Fiat 500 1.2 Lounge

Cheeky Italian backs up its style with substance.

Comfortably the most expensive car in this test, Fiat’s 500 has it all to prove. It faces its rivals here with a string of accolades to its name, yet the premium price means it’s a car that’s difficult to pigeonhole.

However, that’s no concern for anyone who remembers the original 500. Where the other three models in this test look like they have been designed to a price, the Fiat appears to be a lovingly crafted style statement. While some of the details could be criticised for being a little clichéd, the 500 oozes desirability – something that is sorely lacking in the city car class.

Pull on the neat chrome door handles, and you’ll be greeted by a cabin with even more retro features. While our Living Legends test showed that the interior bears little resemblance to the Fifties original, the matt plastic panels and 500 badges make the Fiat feel special.

In comparison, the Renault appears low rent and the VW sombre. Only the Ka comes close in terms of design flair. As with the Ford, the 500 offers ample space in the front. Even the 185-litre boot is surprisingly practical. The Ka’s extra
39 litres are a result of swapping the space saver for a can of foam sealant, but both models are bettered by the 260-litre Fox.

The 500 is powered by the same 68bhp 1.2-litre engine as the Ford. Performance isn’t exactly trail-blazing, but it was the quickest car in this group. Our test car had 8,000 miles on the clock rather than the 300 miles covered by our Ford, and the Fiat took 13.3 seconds to cover the 0-60mph sprint – two-tenths of a second faster than the Ka. However, both models were well ahead of the Renault and VW.

Where the Italian model does lose ground to the Ford is on twisty roads. Without the experienced hand of the blue oval’s chassis experts, the Fiat feels less composed than the Ka. There’s more body roll when cornering, while the rear suspension bounces more than the front, resulting in a pitching effect when tackling bends or braking hard.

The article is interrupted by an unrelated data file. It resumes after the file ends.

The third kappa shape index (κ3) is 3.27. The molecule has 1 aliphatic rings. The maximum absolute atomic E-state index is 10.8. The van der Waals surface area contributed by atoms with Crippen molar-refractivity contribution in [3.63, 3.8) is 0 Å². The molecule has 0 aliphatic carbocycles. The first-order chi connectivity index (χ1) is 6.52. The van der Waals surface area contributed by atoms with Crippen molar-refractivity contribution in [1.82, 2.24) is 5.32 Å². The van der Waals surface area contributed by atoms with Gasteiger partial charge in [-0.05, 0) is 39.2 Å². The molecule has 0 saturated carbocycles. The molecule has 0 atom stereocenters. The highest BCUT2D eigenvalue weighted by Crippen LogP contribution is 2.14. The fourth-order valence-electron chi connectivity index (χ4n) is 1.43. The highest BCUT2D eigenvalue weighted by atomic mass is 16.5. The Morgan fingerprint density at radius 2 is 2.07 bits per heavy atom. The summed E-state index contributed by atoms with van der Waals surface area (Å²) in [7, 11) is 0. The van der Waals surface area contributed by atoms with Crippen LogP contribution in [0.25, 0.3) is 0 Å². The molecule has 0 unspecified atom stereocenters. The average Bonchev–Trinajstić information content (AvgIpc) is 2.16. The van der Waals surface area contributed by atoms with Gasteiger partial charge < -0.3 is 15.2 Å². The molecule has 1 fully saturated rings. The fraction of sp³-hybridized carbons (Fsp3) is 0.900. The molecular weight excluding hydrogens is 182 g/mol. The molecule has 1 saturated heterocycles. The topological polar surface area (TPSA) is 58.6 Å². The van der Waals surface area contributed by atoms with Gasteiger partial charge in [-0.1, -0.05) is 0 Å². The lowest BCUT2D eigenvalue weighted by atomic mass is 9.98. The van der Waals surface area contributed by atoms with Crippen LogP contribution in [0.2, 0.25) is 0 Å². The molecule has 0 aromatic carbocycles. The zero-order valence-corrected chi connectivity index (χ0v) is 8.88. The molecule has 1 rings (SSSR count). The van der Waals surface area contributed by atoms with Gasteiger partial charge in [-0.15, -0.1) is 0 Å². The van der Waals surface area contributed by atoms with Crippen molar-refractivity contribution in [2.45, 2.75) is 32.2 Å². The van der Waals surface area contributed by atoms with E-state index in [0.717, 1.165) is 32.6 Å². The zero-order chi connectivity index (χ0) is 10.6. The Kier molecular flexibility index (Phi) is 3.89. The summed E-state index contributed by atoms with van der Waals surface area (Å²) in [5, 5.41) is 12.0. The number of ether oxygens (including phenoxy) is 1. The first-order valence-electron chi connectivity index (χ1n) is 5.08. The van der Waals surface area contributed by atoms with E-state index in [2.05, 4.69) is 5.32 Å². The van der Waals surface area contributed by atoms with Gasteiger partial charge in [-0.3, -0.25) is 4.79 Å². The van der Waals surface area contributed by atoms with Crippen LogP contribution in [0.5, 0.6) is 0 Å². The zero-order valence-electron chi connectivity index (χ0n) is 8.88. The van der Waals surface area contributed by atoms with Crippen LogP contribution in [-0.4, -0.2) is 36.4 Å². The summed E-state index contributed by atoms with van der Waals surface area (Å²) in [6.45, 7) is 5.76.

Stick to an urban environment, and the 500 is in its element. Its tiny size makes parking in tight spots a breeze, while the light controls are responsive and direct without the need for the gimmicky assistance-boosting City button.

While the cheapest Fiat 500 weighs in at £8,100, our 1.2 Lounge test car is listed at £9,500. The good news is that the Italian model comes with seven airbags as standard – the Ka only has two. Our cost panels on Page 48 show that stronger predicted residual values mean you’ll get more back when you come to sell, yet the price tag is sure to put some buyers off.

However, choose the Fiat, and not only do you get a capable city car, you also own a motor that has desirability as standard.

What will it cost you?
On the face of it, the 500 looks pricey, but delve a little deeper and it really adds up. While it costs £205 more to buy than the new Ka, at £9,500, a predicted residual value of 47.0 per cent means the Fiat should be worth nearly £700 more after three years and 30,000 miles.

Fuel and insurance costs are reasonable, too, although the pre-paid servicing deal makes the 500 the most expensive car in our quartet to maintain – it’s much pricier than the Ford.

In detail
* Engine: 1.2-litre 4cyl, 68bhp
* 0-60mph: 13.3 seconds
* Economy: 36.6mpg
* Annual road tax: £35
* Euro NCAP rating: Five stars

Details

Price: £9,500
Model tested: Fiat 500 1.2 Lounge
Chart position: 1
WHY: Fiat’s retro charmer is the model to beat if Ka wants to claim city car honours.

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